Animal impacts: multiple topics
European Food Safety Authority - AHAW Panel. Aspects of the biology and welfare of animals used for experimental and other scientific purposes. EFSA J 2005(Annex); 292: 1-136.
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TABLE OF CONTENTS

TABLES, APPENDIXES AND FIGURES 4
ABREVIATIONS 5
DEFINITIONS 6

1. TERMS OF REFERENCE 10
1.1. Background 10
1.2. Mandate 10
1.2.1. Question 1 on the sentience of invertebrate species, and fetal and embryonic forms of both vertebrate and invertebrate species 10
1.2.2. Question 2 on fetal and embryonic forms 11
1.2.3. Question 3 on purpose-bred animals 12
1.2.4. Question 4 on humane methods of euthanasia 13
1.2.5. Supportive Documents 13
1.3. Scope of the Report 13

2. QUESTION ON THE SENTIENCE OF INVERTEBRATE SPECIES, FETAL AND
EMBRYONIC FORMS OF BOTH VERTEBRATE AND INVERTEBRATE
SPECIES AND ON FETAL AND EMBRYONIC FORMS 15
2.1. The questions asked and the risks to be considered 15
2.2. How to decide which animals should be protected 15
2.3. Capabilities of invertebrates in relation to the need for protection 18
2.3.1. Cognitive Capacities of Invertebrates 20
2.3.2. Brain Cell Numbers 26
2.3.3. Nociception and Pain in Invertebrates 27
2.3.4. Evidence against invertebrates having the capacity to experience suffering 32
2.3.5. Summary: 33
2.4. Brief summaries for non-vertebrate groups and recommendations 33
2.4.1. Cyclostomes (lampreys and hagfish) 33
2.4.2. Amphioxus 34
2.4.3. Tunicate 34
2.4.4. Hemichordata such as Balanoglossus 34
2.4.5. Cephalopods (octopods, squid, cuttlefish, nautiloids) 34
2.4.6. Land gastropods 35
2.4.7. Tectibranch and nudibranch molluscs 35
2.4.8. Social insects 35
2.4.9. Other insects 35
2.4.10. Spiders, especially jumping spiders 35
2.4.11. Decapod crustaceans (lobsters, crabs, prawns, etc.) 35
2.4.12. Isopods (woodlice and marine species) 36
2.4.13. Other phyla (e.g. Annelida, Echinodermata, Platyhelminthes, and Nematoda) 36
2.5. Fetal and embryonic animals which might be protected 37
2.5.1. Fetal sentience 37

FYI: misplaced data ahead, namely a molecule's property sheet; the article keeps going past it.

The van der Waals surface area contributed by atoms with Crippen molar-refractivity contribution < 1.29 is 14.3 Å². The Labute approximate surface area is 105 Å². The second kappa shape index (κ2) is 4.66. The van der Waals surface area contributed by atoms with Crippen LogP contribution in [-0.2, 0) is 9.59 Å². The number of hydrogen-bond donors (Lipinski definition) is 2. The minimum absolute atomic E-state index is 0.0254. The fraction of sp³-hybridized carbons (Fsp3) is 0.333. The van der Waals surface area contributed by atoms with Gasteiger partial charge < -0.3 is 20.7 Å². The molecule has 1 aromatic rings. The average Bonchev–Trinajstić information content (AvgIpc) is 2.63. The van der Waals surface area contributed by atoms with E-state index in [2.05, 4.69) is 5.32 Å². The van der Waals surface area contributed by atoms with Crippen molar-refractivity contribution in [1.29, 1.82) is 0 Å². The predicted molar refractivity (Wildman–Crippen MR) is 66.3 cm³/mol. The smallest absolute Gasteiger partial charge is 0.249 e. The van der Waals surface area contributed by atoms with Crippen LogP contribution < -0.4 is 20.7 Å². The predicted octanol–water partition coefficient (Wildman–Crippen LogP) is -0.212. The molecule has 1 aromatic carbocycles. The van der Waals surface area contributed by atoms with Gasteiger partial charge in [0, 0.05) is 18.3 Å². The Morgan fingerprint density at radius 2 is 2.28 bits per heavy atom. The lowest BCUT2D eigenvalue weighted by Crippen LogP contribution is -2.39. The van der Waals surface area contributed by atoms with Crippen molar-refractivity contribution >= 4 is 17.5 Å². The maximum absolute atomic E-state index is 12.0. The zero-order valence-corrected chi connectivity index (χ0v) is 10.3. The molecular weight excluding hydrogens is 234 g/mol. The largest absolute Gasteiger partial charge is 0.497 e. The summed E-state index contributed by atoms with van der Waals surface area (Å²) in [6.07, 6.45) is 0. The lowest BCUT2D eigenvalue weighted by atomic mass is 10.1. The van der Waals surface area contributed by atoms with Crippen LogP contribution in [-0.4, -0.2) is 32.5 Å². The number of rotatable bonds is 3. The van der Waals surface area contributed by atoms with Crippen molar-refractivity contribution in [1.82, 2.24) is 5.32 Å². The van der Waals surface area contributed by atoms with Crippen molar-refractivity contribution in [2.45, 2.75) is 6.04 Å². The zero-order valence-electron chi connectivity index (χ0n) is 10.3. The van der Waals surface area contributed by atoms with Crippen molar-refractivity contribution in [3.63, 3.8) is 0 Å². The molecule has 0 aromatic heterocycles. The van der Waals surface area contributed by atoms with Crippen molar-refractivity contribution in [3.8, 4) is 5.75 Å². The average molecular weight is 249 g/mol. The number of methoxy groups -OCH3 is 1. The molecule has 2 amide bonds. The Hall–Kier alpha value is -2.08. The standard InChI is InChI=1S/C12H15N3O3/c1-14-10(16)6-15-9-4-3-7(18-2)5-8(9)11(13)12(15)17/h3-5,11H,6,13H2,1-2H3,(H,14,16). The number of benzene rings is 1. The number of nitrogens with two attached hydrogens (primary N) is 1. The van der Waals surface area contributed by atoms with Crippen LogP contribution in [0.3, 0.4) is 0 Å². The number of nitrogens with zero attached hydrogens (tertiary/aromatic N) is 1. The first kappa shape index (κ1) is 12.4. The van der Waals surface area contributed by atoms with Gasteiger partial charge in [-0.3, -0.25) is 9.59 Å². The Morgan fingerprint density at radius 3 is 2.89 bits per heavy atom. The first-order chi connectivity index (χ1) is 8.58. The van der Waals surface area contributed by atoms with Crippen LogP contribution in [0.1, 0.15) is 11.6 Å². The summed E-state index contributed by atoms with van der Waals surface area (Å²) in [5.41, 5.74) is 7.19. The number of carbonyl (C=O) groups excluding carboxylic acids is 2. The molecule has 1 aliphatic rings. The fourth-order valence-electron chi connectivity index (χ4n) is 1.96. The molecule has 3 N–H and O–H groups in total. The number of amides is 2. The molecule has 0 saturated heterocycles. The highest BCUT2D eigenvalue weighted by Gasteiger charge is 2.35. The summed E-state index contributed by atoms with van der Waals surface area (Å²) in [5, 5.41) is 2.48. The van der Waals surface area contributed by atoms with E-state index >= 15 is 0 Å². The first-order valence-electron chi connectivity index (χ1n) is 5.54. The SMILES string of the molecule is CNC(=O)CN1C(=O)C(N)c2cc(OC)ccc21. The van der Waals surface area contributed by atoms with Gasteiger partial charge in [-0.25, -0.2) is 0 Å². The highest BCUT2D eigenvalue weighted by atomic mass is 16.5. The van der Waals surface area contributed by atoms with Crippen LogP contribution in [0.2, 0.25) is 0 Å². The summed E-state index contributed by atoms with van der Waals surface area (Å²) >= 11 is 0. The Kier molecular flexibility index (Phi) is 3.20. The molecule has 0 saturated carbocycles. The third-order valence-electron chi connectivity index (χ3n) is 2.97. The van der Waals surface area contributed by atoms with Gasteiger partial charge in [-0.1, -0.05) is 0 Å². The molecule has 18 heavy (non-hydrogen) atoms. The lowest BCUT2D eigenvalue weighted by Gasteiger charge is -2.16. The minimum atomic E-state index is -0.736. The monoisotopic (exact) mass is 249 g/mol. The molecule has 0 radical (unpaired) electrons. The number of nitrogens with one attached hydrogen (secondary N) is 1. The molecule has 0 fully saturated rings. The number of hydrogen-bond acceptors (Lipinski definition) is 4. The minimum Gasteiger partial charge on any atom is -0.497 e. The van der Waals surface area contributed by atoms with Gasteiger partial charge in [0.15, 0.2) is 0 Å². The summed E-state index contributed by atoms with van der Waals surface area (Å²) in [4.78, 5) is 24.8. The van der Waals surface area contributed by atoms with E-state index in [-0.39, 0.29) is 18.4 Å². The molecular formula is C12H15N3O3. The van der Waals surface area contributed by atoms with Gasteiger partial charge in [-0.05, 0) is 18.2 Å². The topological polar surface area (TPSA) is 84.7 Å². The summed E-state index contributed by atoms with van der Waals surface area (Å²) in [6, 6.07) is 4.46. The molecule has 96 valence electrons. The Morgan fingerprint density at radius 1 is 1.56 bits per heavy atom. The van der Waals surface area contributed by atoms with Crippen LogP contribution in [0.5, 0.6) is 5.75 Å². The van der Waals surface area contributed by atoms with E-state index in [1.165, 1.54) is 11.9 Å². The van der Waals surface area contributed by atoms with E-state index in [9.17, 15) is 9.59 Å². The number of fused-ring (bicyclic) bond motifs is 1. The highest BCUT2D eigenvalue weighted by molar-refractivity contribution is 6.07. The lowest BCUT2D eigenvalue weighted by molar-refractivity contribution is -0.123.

2.6. Implications for the definition of a “protected animal” 43

3. QUESTION ON PURPOSE-BRED ANIMALS 44
3.1. Introduction 44
3.2. Risk assessment framework 44
3.2.1. Introduction 44
3.2.2. IMPACT ON ANIMAL WELFARE 45
3.2.3. IMPACT ON SCIENTIFIC QUALITY 51
3.3. SCIENTIFIC CRITERIA THAT COULD BE USED TO DETERMINE WHICH
ANIMALS SHOULD BE PURPOSE-BRED 53
3.3.1. Key criteria to be considered for being purpose bred and inclusion in Annex I 54
3.3.2. Assessement in relation to specific species used in research: 55

4. QUESTION ON HUMANE METHODS OF EUTHANASIA 64
4.1. Introduction 64
4.2. Reasons for euthanasia: 65
4.2.1. Scientific reasons: 65
4.3. Education, training and competence of those carrying out humane killing: 65
4.4. Killing animals for their tissues: 66
4.5. The approach, scope and layout in the euthanasia section 66
4.6. Gathering information 67
4.7. Species to be dealt according to the annex sent by DG ENVIR 67
4.8. Methods of euthanasia 67
4.8.1. Electrical stunning 68
4.8.2. Mechanical stunning methods 69
4.8.3. Mechanical disruption of tissues (Neck dislocation, decapitation, maceration) 73
4.8.4. Physical methods 76
4.8.5. Gaseous methods 79
4.9. Humane killing of cephalopods, cyclostomes, decapods (if accepted) 103
4.9.1. Methods inducing the minimum level of pain and distres: 103
4.9.2. Methods likely to cause pain and distress 105
4.10. The following Tables (8-15) give the recommended methods for the humane killing of animals in the laboratory 106
4.11. References 114

5. ACKNOWLEDGEMENTS 136